There is now a nice, green policy that is being followed in as many as 21 European cities that is not yet being followed in a single US one that I am aware of, having just googled a bunch on the matter. It is a city bike system, also sometimes generically called a "Velib" system after the very popular and famous one in Paris that began in 2007. However, while it is doing very well (see the Wikipedia entry for "Velib" about it), it has some oddities that may make it less desirable for cities in the US thinking of adopting such a system, it being run by a private company for the city.
Probably the oldest running, since the 1970s, and the best run is the one in Copenhagen, where nearly 40% of trips are now done by city bike. The city (actually through a non-profit organization) owns bikes that are kept in parking stands. In Paris they make you pay a subscription, and then you can access the bikes, which are locked up in their stands. In both the stands are all over the city, but in Copenhagen they are free. You just pull one out and ride it to another stand. Reduces traffic, improves health, reduces pollution, and any city in the US would look very cool and progressive and innovative if it were the first one in the country to do it. The bikes tend to be three speed and pretty tough with a good-sized basket in front. The biggest problems have been with car traffic, and in Copenhagen, with cars turning right and not paying attention to bikes coming up. Anyway, a nice link about the Copenhagen system.
SmartBike in DC.
The problem with bikes coming up and passing turning cars on their right is either a problem in poor training of cyclists or poor design of cycle lanes, so that they continue all the way to an intersection to the right of a turn lane.
As a regular cycle commuter, I can say categorically that cars do not ever have to worry about hitting me while making a right turn, because the law for vehicles of whatever type in Ohio is not to pass on the right hand side of another vehicle.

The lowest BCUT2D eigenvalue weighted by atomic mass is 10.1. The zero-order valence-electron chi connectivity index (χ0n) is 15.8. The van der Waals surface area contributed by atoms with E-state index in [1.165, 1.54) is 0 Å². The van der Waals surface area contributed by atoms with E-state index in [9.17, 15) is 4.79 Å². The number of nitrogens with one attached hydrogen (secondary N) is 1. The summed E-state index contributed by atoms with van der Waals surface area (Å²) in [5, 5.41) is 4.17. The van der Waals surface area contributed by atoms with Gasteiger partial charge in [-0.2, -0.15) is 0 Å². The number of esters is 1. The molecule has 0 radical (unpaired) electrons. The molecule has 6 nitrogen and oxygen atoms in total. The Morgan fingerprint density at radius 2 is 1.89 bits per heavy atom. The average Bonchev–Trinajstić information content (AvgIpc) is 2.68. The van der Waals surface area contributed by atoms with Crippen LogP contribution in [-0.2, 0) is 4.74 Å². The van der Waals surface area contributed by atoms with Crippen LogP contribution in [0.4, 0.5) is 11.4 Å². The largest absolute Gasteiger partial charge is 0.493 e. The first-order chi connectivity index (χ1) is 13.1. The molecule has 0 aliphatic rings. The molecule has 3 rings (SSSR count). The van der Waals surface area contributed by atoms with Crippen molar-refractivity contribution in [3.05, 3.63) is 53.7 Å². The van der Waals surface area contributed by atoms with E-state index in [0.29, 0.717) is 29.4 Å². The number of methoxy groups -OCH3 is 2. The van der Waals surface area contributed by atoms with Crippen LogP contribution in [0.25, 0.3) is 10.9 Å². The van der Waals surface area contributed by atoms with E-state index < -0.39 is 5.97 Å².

i think the older method used in harrisonburg area---the buggies and horses---is preferable-- especially for their effect on what transportation economists term 'traffic calming'.
Dirk Helbing has even shown you can generate solitons with this method, which are useful for research (and perhaps that city m might volunteer to be part of a research trial?). others find bose-einstein condensates in traffic. (i guess one can keep going...or, with mckinsey to the frictionless flows of world finance (sans tobin tax))
(course, other things heat up ('road rage'), so there is, by Noether's theorem a conservation law for calm (in the long run we're all dead) but you can allus call talk radio to let off steam---an example of 'supply creates its own demand' or 'ricardian equivalence'.)
Thanks for the tip. I checked it out and it appears that smartbike run by Clear Channel One is the first such system in the US. They operate the ones in several European cities including Rennes, France and Barcelona, Spain. It is a self-rental system with locks on the parking sites, with many scattered around downtown D.C.
So, Harrisonburg, VA can be second in the US.
Of course, not all bicyclists obey the law all the time.
I am a big fan of Dirk Helbing's models. Lately he has gotten into looking at self-forming patterns in urban pedestrian flows.
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